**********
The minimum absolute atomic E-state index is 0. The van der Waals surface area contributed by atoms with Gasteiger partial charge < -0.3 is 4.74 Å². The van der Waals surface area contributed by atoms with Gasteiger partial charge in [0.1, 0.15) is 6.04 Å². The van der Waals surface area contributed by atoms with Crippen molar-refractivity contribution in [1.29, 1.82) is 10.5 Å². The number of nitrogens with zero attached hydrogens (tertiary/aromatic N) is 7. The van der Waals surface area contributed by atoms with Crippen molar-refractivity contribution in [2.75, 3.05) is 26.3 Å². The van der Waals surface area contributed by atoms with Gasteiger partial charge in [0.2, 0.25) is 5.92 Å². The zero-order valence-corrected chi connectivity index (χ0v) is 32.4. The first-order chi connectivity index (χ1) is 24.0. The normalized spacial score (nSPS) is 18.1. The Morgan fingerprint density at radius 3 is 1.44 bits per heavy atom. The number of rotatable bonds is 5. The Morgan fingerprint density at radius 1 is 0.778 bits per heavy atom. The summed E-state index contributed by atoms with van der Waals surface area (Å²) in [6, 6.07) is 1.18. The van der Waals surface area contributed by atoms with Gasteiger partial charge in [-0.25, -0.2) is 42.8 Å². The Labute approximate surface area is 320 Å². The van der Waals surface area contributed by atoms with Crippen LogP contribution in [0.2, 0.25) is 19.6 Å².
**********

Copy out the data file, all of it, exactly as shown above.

The minimum absolute atomic E-state index is 0. The van der Waals surface area contributed by atoms with Gasteiger partial charge < -0.3 is 4.74 Å². The van der Waals surface area contributed by atoms with Gasteiger partial charge in [0.1, 0.15) is 6.04 Å². The van der Waals surface area contributed by atoms with Crippen molar-refractivity contribution in [1.29, 1.82) is 10.5 Å². The number of nitrogens with zero attached hydrogens (tertiary/aromatic N) is 7. The van der Waals surface area contributed by atoms with Crippen molar-refractivity contribution in [2.75, 3.05) is 26.3 Å². The van der Waals surface area contributed by atoms with Gasteiger partial charge in [0.2, 0.25) is 5.92 Å². The zero-order valence-corrected chi connectivity index (χ0v) is 32.4. The first-order chi connectivity index (χ1) is 24.0. The normalized spacial score (nSPS) is 18.1. The Morgan fingerprint density at radius 3 is 1.44 bits per heavy atom. The number of rotatable bonds is 5. The Morgan fingerprint density at radius 1 is 0.778 bits per heavy atom. The summed E-state index contributed by atoms with van der Waals surface area (Å²) in [6, 6.07) is 1.18. The van der Waals surface area contributed by atoms with Gasteiger partial charge in [-0.25, -0.2) is 42.8 Å². The Labute approximate surface area is 320 Å². The van der Waals surface area contributed by atoms with Crippen LogP contribution in [0.2, 0.25) is 19.6 Å².